LOL: Why comedians and developers are collaborating on app ideas

New York-based hackathon included professional joke tellers to generate more creative mobile products.

At most hackathons, the worst thing that could happen to a developer is having the crowd burst out laughing at the product ideas they present. At an event in New York City last week, however, cracking up other developers and judges was an essential ingredient to winning the top prize.

Comedy Hack Day, held Sept. 8 and 9 at Pivotal Labs on Broadway, might have been the first time mobile app developers were given an opportunity to compete on teams that included professional comedians in the quest to develop an innovative software idea. At press time, around 100 people had registered for the event, about three-quarters of whom came from the developer side. Comedy Hack Day also attracted a few high-profile judges from both fields, including serial tech entrepreneur/blogger Anil Dash and Daily Show co-creator Lizzy Winstead. Although the participants were not restricted to creating apps, many of the ideas that were offered in the lead-up to the event focused on creative use cases involving mobile users (see chart below).


Organizers of Comedy Hack Day included Cultivated Wit, an organization founded by several former staff members of the satirical newspapers The Onion, which acts as a boutique communications agency. "The whole thesis is that if we bring technology and comedy together, we could make fun and useful products," said Craig Cannon, one of Cultivated Wit's three principals. "This came about as a broader testing of that thesis."

Twilio, which offers cloud-based voice and messaging for mobile apps, was the other Comedy Hack Day co-producer. Twilio saw value in the idea because it reflects some fundamental truths about app creators, said its developer evangelist Jonathan Gottfried. Many developers already have a great sense of humour, he said, and many comedians are more savvy than some would expect, making use of social media platforms like Twitter to reach new audiences.

Twilio's Jonathan Gottfried jokes about development at Comedy Hack Day.

Source: Culivated Wit

Each side can also further develop the other's skills. Developers, for example, are often great on working within tight timelines under enormous amounts of pressure, much like comedians have to come up with a routine or a punch line standing on their feet. Comedians, meanwhile, are experts at improvisation and winning over an audience--an ideal quality for developers who want to do the same with investors or customers. "Hackathons are already very off-the-cuff in terms of how people create these products or apps," Gottfried said.

While the mix of people involved may have been different, the format of Comedy Hack Day mirrorerd other hackathons. Groups brainstormed ideas, formed teams (in this case including a comedian or two), working on code and presenting the initial results to the judges at the end. Prizes were based both on the quality of the product idea and the quality of the comedy, Cannon said.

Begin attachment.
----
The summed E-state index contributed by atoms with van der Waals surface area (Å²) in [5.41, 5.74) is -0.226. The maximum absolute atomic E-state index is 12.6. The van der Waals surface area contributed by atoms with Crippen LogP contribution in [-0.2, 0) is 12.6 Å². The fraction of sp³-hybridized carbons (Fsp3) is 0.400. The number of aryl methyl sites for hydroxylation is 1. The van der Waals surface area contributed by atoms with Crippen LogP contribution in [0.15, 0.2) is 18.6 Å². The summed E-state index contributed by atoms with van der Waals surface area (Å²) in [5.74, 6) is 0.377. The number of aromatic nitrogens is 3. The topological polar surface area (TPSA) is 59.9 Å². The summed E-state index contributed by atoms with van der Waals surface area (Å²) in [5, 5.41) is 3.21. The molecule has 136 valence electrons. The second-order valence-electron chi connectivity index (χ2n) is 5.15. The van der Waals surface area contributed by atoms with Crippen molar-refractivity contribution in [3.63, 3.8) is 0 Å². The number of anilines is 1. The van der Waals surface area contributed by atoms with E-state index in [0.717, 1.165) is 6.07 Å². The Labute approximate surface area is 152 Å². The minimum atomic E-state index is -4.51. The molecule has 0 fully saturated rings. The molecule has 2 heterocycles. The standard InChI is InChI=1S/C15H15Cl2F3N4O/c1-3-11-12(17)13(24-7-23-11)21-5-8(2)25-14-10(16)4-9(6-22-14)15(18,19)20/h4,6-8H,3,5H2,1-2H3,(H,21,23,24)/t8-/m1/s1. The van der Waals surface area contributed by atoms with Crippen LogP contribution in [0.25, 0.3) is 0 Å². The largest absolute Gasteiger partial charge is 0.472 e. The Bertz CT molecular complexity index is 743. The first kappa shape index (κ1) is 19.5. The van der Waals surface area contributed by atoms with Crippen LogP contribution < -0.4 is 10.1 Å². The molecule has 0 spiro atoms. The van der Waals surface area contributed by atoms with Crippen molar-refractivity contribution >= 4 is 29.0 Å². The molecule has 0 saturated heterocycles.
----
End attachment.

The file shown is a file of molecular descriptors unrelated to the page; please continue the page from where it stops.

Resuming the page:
"We didn't give the judges any constraints on how they would weigh the two things," he said. "We did think about categories like, 'most hiliarious use of data.'"

It remains to be seen how many of the ideas that came out of Comedy Hack Day will actually make it to anyone's iPhone or Android-enabled device. Gottfried said the intellectual property would remain with the teams that presented an idea. The prizes, meanwhile, largely consisted of tickets to comedy shows and other events. Neither money nor prizes were the main reasons developers were willing to invest their time with comedians, however, Gottfried said.

Cultivated Wit livestreamed the event for developers and comedians who couldn't make it to New York.

"The market for developers now is really competitive, but people only do it because they enjoy doing it. They probably work all week for five or six days building software and they come to hackathons as a continuation of that," he said. "It's about the enjoyment of doing the work itself. They want to come somewhere where it's interesting to them and where there's interesting people for them to work with."

Cannon said the organizers were hoping to see similar events run over the course of the year, perhaps in other locations. What's equally important is maintaining a sense of community between the developers and people from the comedy space. This is already a part of Cultivated Wit's culture and that of The Onion alumni, who are known to host Whisky Friday get-togethers.

"We're like this roaming band of tech and comedy folk that take over bars every Friday night," he said.

Whether they made it to Comedy Hack Day or not, Cannon suggested that developers should tap into their inner comedian as a way to create apps that will not only entertain users but strike a chord as well. "Beyond the laughs, comedy can sometimes send an important message," he said.